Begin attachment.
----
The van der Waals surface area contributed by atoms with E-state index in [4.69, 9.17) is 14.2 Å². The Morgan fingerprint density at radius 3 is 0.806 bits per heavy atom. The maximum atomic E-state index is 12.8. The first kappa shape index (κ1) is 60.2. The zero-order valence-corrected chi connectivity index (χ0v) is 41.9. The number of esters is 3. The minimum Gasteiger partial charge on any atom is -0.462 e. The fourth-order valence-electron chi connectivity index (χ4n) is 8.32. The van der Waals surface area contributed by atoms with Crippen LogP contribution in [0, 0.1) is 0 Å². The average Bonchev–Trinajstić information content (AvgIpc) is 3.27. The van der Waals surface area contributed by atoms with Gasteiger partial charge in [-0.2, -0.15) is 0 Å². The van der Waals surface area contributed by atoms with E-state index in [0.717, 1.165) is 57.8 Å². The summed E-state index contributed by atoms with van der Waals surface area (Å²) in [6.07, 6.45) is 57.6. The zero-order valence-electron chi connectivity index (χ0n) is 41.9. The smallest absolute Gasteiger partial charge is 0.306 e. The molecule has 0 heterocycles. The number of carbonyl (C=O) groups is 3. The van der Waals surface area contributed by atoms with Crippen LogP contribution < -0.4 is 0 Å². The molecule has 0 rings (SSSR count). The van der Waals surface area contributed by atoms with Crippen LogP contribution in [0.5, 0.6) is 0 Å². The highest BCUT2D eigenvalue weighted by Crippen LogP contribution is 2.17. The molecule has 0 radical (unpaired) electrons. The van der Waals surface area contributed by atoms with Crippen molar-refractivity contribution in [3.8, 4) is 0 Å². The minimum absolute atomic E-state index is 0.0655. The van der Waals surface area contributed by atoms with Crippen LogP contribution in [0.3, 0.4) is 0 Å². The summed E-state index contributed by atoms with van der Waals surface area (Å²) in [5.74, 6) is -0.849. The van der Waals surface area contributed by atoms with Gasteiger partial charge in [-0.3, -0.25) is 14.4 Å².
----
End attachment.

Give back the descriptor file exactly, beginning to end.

The van der Waals surface area contributed by atoms with E-state index in [4.69, 9.17) is 14.2 Å². The Morgan fingerprint density at radius 3 is 0.806 bits per heavy atom. The maximum atomic E-state index is 12.8. The first kappa shape index (κ1) is 60.2. The zero-order valence-corrected chi connectivity index (χ0v) is 41.9. The number of esters is 3. The minimum Gasteiger partial charge on any atom is -0.462 e. The fourth-order valence-electron chi connectivity index (χ4n) is 8.32. The van der Waals surface area contributed by atoms with Crippen LogP contribution in [0, 0.1) is 0 Å². The average Bonchev–Trinajstić information content (AvgIpc) is 3.27. The van der Waals surface area contributed by atoms with Gasteiger partial charge in [-0.2, -0.15) is 0 Å². The van der Waals surface area contributed by atoms with E-state index in [0.717, 1.165) is 57.8 Å². The summed E-state index contributed by atoms with van der Waals surface area (Å²) in [6.07, 6.45) is 57.6. The zero-order valence-electron chi connectivity index (χ0n) is 41.9. The smallest absolute Gasteiger partial charge is 0.306 e. The molecule has 0 heterocycles. The number of carbonyl (C=O) groups is 3. The van der Waals surface area contributed by atoms with Crippen LogP contribution < -0.4 is 0 Å². The molecule has 0 rings (SSSR count). The van der Waals surface area contributed by atoms with Crippen LogP contribution in [0.5, 0.6) is 0 Å². The highest BCUT2D eigenvalue weighted by Crippen LogP contribution is 2.17. The molecule has 0 radical (unpaired) electrons. The van der Waals surface area contributed by atoms with Crippen molar-refractivity contribution in [3.8, 4) is 0 Å². The minimum absolute atomic E-state index is 0.0655. The van der Waals surface area contributed by atoms with Crippen LogP contribution in [0.3, 0.4) is 0 Å². The summed E-state index contributed by atoms with van der Waals surface area (Å²) in [5.74, 6) is -0.849. The van der Waals surface area contributed by atoms with Gasteiger partial charge in [-0.3, -0.25) is 14.4 Å².